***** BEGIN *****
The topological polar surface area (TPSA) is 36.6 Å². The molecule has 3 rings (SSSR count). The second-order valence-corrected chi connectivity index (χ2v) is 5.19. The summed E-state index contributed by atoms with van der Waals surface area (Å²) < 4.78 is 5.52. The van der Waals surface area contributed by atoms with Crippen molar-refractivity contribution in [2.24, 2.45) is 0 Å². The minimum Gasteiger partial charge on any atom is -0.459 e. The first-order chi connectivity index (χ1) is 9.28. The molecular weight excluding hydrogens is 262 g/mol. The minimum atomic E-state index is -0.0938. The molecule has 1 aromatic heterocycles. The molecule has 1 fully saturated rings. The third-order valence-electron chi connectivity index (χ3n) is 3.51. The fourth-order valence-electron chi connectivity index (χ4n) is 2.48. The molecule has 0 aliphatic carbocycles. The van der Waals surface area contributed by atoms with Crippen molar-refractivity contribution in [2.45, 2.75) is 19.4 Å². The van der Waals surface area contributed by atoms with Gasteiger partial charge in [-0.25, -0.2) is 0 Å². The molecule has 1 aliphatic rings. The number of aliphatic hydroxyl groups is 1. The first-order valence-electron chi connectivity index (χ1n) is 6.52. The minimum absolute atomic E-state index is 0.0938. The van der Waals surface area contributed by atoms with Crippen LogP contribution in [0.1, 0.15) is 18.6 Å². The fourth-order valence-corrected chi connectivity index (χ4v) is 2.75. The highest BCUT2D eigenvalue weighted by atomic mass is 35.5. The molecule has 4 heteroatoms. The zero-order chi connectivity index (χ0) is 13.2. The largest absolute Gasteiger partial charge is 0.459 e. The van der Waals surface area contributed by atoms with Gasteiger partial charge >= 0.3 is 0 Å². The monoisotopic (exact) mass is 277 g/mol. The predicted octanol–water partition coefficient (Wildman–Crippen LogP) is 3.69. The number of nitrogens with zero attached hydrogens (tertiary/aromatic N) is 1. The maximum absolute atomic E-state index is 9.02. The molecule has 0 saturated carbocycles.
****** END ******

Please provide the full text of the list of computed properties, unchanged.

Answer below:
The topological polar surface area (TPSA) is 36.6 Å². The molecule has 3 rings (SSSR count). The second-order valence-corrected chi connectivity index (χ2v) is 5.19. The summed E-state index contributed by atoms with van der Waals surface area (Å²) < 4.78 is 5.52. The van der Waals surface area contributed by atoms with Crippen molar-refractivity contribution in [2.24, 2.45) is 0 Å². The minimum Gasteiger partial charge on any atom is -0.459 e. The first-order chi connectivity index (χ1) is 9.28. The molecular weight excluding hydrogens is 262 g/mol. The minimum atomic E-state index is -0.0938. The molecule has 1 aromatic heterocycles. The molecule has 1 fully saturated rings. The third-order valence-electron chi connectivity index (χ3n) is 3.51. The fourth-order valence-electron chi connectivity index (χ4n) is 2.48. The molecule has 0 aliphatic carbocycles. The van der Waals surface area contributed by atoms with Crippen molar-refractivity contribution in [2.45, 2.75) is 19.4 Å². The van der Waals surface area contributed by atoms with Gasteiger partial charge in [-0.25, -0.2) is 0 Å². The molecule has 1 aliphatic rings. The number of aliphatic hydroxyl groups is 1. The first-order valence-electron chi connectivity index (χ1n) is 6.52. The minimum absolute atomic E-state index is 0.0938. The van der Waals surface area contributed by atoms with Crippen LogP contribution in [0.1, 0.15) is 18.6 Å². The fourth-order valence-corrected chi connectivity index (χ4v) is 2.75. The highest BCUT2D eigenvalue weighted by atomic mass is 35.5. The molecule has 4 heteroatoms. The zero-order chi connectivity index (χ0) is 13.2. The largest absolute Gasteiger partial charge is 0.459 e. The van der Waals surface area contributed by atoms with Gasteiger partial charge >= 0.3 is 0 Å². The monoisotopic (exact) mass is 277 g/mol. The predicted octanol–water partition coefficient (Wildman–Crippen LogP) is 3.69. The number of nitrogens with zero attached hydrogens (tertiary/aromatic N) is 1. The maximum absolute atomic E-state index is 9.02. The molecule has 0 saturated carbocycles.